Towards Las Vegas 4 hours on Hualapai Indian land.
Q: Do people die here?
5 to 15 a year on average, most being hikers, with over 300 rescues a year.
Q: How long have Native Americans been here?
Evidence of their presence here dates back 12,000 years when they followed large herds of now extinct Megafauna (Mastadon, Wooly Mammoth, 12 foot sloths and sabre tooth tigers), hunting with spears.
Q: What is the Painted Desert?
The colorful flat lands to the Northeast, home to the Navajo and the Hopi.
Q: Where are the Indian Reservations?
The Hopi and Navajo Indian Reservations are about 80 miles from the park.
Q: Will we see Native Americans?
Yes. The Hopi, Navajo and Apache tribes are native to the Grand Canyon Area, and are still active in their traditions.
Q: What is the best way to see the canyon?
It is up to the individual on how to see the canyon. Stop at the National Geographic Visitor Center where you can get information on tour buses, helicopter tours, airplane tours, as well as the mule rides. Depending how much you want to spend and how much time you have it is totally up to the individual.
Q: How far is Phoenix?
Q: How far is Flagstaff?
Q: How far is Las Vegas?
Q: How far is the North Rim?
Q: What is the weather like in the summer and does it snow there?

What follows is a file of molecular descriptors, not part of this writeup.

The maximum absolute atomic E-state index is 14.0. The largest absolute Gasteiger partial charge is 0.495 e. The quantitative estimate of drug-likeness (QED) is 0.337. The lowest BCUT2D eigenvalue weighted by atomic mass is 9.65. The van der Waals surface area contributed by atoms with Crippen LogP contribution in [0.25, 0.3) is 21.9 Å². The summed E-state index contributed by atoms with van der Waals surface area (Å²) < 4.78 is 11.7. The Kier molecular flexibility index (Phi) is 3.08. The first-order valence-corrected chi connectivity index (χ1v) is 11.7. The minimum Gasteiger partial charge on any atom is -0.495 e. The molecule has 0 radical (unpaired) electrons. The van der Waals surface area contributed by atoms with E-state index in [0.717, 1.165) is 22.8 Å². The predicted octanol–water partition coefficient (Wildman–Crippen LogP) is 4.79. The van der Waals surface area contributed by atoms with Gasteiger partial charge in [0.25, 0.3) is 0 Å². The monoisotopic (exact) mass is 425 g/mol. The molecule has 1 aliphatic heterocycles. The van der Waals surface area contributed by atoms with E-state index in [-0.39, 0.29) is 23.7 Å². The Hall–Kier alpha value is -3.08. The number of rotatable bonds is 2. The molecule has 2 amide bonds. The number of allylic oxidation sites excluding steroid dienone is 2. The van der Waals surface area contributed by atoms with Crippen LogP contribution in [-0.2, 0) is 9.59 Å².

The South Rim of the canyon is 7,000 feet above sea level so it does snow here in the winter. Temperatures below the rim are 20 degrees higher than what you find above the rim.
Q: Is the park wheel chair accessible?
Many of the facilities in the park are historic and some do not meet current accessibility standards. Please write for a copy of: Accessibility Guide PO Box 129 Grand Canyon, AZ 86023
Q: What is the best view of the canyon?
There is really no one view point that is the best for the view of the canyon. West Rim Drive and the East Rim Drive offers excellent views of the canyon and river.
Q: What time does the park close?
The SOUTH RIM is open 24 hours a day, 365 days a year. All visitor services: camping, lodging and restaurants are available year round. Reservations are strongly recommended during the busy summer season. Some facilities are closed during the winter.
Q: Is there a shuttle bus available for transportation in the park?
Grand Canyon National Park provides a free Shuttle Bus System in the park. The Village Route operates year round.
Q: Are there any restrooms available for use in the park?
There are restrooms available throughout the park
Q: Is food available in the park?
There is a food court available within the Grand Canyon Experience Building and there are restaurants and grocery stores available in the park and seven miles outside the park.
Q: Is camping available in the park or in the canyon?
Camping is available at Mather Campground and in Trailer Village with RV hook-ups. Reservations can be made by calling (303) 297-2757. Additional camping is available outside the park at Camper Village – RV campground or camping “at- large” in the national forest outside the park. Write to: Tusayan Ranger District, Kaibab National Forest PO Box 3088 Grand Canyon, AZ 86023
Q: Where is lodging available?
Lodging is available inside the park as well as in Tusayan seven miles outside the park. Lodging is available also in Williams – 50 miles from Grand Canyon National Park.